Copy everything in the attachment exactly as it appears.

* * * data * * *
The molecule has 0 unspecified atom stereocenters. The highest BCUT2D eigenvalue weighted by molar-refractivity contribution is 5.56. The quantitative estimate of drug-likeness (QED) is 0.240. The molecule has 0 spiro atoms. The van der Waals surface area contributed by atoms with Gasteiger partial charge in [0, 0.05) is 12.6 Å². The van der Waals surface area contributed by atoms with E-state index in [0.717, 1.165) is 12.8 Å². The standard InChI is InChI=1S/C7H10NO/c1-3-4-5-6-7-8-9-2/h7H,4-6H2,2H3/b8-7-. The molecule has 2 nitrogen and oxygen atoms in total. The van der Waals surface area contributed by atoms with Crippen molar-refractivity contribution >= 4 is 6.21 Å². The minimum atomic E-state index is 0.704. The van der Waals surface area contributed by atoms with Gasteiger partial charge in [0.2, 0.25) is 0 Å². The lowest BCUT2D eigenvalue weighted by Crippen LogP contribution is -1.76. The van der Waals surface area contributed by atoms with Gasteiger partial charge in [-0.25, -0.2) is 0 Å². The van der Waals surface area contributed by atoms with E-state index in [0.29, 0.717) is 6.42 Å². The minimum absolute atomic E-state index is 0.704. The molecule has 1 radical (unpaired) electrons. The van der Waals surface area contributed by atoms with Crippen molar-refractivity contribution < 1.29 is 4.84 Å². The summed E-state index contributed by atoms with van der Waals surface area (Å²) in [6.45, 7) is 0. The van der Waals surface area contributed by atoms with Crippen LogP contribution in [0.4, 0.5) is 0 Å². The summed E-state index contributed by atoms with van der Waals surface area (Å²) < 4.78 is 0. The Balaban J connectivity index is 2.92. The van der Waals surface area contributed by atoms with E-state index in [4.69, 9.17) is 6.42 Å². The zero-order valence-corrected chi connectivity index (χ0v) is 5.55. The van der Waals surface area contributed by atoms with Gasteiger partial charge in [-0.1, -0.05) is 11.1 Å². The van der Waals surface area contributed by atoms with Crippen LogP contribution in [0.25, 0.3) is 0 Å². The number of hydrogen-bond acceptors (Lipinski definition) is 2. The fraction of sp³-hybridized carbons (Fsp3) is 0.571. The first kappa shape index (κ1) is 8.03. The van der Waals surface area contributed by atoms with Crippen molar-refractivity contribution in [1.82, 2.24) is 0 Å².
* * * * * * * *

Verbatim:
The molecule has 0 unspecified atom stereocenters. The highest BCUT2D eigenvalue weighted by molar-refractivity contribution is 5.56. The quantitative estimate of drug-likeness (QED) is 0.240. The molecule has 0 spiro atoms. The van der Waals surface area contributed by atoms with Gasteiger partial charge in [0, 0.05) is 12.6 Å². The van der Waals surface area contributed by atoms with E-state index in [0.717, 1.165) is 12.8 Å². The standard InChI is InChI=1S/C7H10NO/c1-3-4-5-6-7-8-9-2/h7H,4-6H2,2H3/b8-7-. The molecule has 2 nitrogen and oxygen atoms in total. The van der Waals surface area contributed by atoms with Crippen molar-refractivity contribution >= 4 is 6.21 Å². The minimum atomic E-state index is 0.704. The van der Waals surface area contributed by atoms with Gasteiger partial charge in [0.2, 0.25) is 0 Å². The lowest BCUT2D eigenvalue weighted by Crippen LogP contribution is -1.76. The van der Waals surface area contributed by atoms with Gasteiger partial charge in [-0.25, -0.2) is 0 Å². The van der Waals surface area contributed by atoms with E-state index in [0.29, 0.717) is 6.42 Å². The minimum absolute atomic E-state index is 0.704. The molecule has 1 radical (unpaired) electrons. The van der Waals surface area contributed by atoms with Crippen molar-refractivity contribution < 1.29 is 4.84 Å². The summed E-state index contributed by atoms with van der Waals surface area (Å²) in [6.45, 7) is 0. The van der Waals surface area contributed by atoms with Crippen LogP contribution in [0.4, 0.5) is 0 Å². The summed E-state index contributed by atoms with van der Waals surface area (Å²) < 4.78 is 0. The Balaban J connectivity index is 2.92. The van der Waals surface area contributed by atoms with E-state index in [4.69, 9.17) is 6.42 Å². The zero-order valence-corrected chi connectivity index (χ0v) is 5.55. The van der Waals surface area contributed by atoms with Gasteiger partial charge in [-0.1, -0.05) is 11.1 Å². The van der Waals surface area contributed by atoms with Crippen LogP contribution in [0.25, 0.3) is 0 Å². The number of hydrogen-bond acceptors (Lipinski definition) is 2. The fraction of sp³-hybridized carbons (Fsp3) is 0.571. The first kappa shape index (κ1) is 8.03. The van der Waals surface area contributed by atoms with Crippen molar-refractivity contribution in [1.82, 2.24) is 0 Å².